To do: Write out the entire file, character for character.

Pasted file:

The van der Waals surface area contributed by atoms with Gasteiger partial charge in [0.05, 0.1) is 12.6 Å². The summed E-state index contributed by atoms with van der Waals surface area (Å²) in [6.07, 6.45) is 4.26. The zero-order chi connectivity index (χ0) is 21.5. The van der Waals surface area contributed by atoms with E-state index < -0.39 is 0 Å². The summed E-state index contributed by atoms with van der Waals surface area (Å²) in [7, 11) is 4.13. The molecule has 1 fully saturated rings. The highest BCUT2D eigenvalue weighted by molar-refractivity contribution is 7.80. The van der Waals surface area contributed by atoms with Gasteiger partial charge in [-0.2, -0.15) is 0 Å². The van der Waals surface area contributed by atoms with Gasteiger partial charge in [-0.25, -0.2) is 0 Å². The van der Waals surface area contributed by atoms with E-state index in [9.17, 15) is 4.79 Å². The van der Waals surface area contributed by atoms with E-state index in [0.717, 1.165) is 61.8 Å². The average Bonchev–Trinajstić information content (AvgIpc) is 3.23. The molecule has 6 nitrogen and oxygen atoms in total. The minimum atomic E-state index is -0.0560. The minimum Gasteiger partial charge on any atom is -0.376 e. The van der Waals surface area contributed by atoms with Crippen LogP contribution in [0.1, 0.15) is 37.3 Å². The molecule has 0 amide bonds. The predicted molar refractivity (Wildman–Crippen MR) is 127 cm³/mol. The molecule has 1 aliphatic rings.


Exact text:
The van der Waals surface area contributed by atoms with Gasteiger partial charge in [0.05, 0.1) is 12.6 Å². The summed E-state index contributed by atoms with van der Waals surface area (Å²) in [6.07, 6.45) is 4.26. The zero-order chi connectivity index (χ0) is 21.5. The van der Waals surface area contributed by atoms with E-state index < -0.39 is 0 Å². The summed E-state index contributed by atoms with van der Waals surface area (Å²) in [7, 11) is 4.13. The molecule has 1 fully saturated rings. The highest BCUT2D eigenvalue weighted by molar-refractivity contribution is 7.80. The van der Waals surface area contributed by atoms with Gasteiger partial charge in [-0.2, -0.15) is 0 Å². The van der Waals surface area contributed by atoms with Gasteiger partial charge in [-0.25, -0.2) is 0 Å². The van der Waals surface area contributed by atoms with E-state index in [9.17, 15) is 4.79 Å². The van der Waals surface area contributed by atoms with E-state index in [0.717, 1.165) is 61.8 Å². The average Bonchev–Trinajstić information content (AvgIpc) is 3.23. The molecule has 6 nitrogen and oxygen atoms in total. The minimum atomic E-state index is -0.0560. The minimum Gasteiger partial charge on any atom is -0.376 e. The van der Waals surface area contributed by atoms with Crippen LogP contribution in [0.1, 0.15) is 37.3 Å². The molecule has 0 amide bonds. The predicted molar refractivity (Wildman–Crippen MR) is 127 cm³/mol. The molecule has 1 aliphatic rings.